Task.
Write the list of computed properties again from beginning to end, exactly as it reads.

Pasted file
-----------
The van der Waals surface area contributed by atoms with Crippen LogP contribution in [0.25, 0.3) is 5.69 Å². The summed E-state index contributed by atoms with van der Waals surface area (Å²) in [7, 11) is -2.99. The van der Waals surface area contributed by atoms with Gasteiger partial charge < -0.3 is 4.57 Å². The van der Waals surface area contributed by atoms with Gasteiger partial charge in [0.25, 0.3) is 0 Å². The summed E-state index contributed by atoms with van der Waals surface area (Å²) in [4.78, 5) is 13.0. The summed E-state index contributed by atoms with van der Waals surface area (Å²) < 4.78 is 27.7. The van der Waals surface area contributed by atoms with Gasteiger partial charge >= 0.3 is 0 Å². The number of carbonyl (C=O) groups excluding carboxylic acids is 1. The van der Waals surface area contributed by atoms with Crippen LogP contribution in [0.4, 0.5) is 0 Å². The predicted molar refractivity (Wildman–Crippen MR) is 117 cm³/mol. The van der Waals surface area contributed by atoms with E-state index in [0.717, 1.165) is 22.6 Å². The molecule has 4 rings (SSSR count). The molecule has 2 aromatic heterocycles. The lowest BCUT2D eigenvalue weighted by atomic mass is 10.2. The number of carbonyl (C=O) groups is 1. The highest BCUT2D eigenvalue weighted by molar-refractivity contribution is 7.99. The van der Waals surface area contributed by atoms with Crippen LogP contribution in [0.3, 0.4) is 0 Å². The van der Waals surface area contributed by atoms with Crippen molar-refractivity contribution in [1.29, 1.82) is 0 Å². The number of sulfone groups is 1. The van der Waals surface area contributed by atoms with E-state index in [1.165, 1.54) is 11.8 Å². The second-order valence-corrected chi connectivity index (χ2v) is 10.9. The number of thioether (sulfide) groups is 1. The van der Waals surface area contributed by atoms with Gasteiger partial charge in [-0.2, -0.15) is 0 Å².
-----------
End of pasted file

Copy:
The van der Waals surface area contributed by atoms with Crippen LogP contribution in [0.25, 0.3) is 5.69 Å². The summed E-state index contributed by atoms with van der Waals surface area (Å²) in [7, 11) is -2.99. The van der Waals surface area contributed by atoms with Gasteiger partial charge < -0.3 is 4.57 Å². The van der Waals surface area contributed by atoms with Gasteiger partial charge in [0.25, 0.3) is 0 Å². The summed E-state index contributed by atoms with van der Waals surface area (Å²) in [4.78, 5) is 13.0. The summed E-state index contributed by atoms with van der Waals surface area (Å²) < 4.78 is 27.7. The van der Waals surface area contributed by atoms with Gasteiger partial charge >= 0.3 is 0 Å². The number of carbonyl (C=O) groups excluding carboxylic acids is 1. The van der Waals surface area contributed by atoms with Crippen LogP contribution in [0.4, 0.5) is 0 Å². The predicted molar refractivity (Wildman–Crippen MR) is 117 cm³/mol. The van der Waals surface area contributed by atoms with E-state index in [0.717, 1.165) is 22.6 Å². The molecule has 4 rings (SSSR count). The molecule has 2 aromatic heterocycles. The lowest BCUT2D eigenvalue weighted by atomic mass is 10.2. The number of carbonyl (C=O) groups is 1. The highest BCUT2D eigenvalue weighted by molar-refractivity contribution is 7.99. The van der Waals surface area contributed by atoms with Crippen LogP contribution in [0.3, 0.4) is 0 Å². The van der Waals surface area contributed by atoms with Crippen molar-refractivity contribution in [1.29, 1.82) is 0 Å². The number of sulfone groups is 1. The van der Waals surface area contributed by atoms with E-state index in [1.165, 1.54) is 11.8 Å². The second-order valence-corrected chi connectivity index (χ2v) is 10.9. The number of thioether (sulfide) groups is 1. The van der Waals surface area contributed by atoms with Gasteiger partial charge in [-0.2, -0.15) is 0 Å².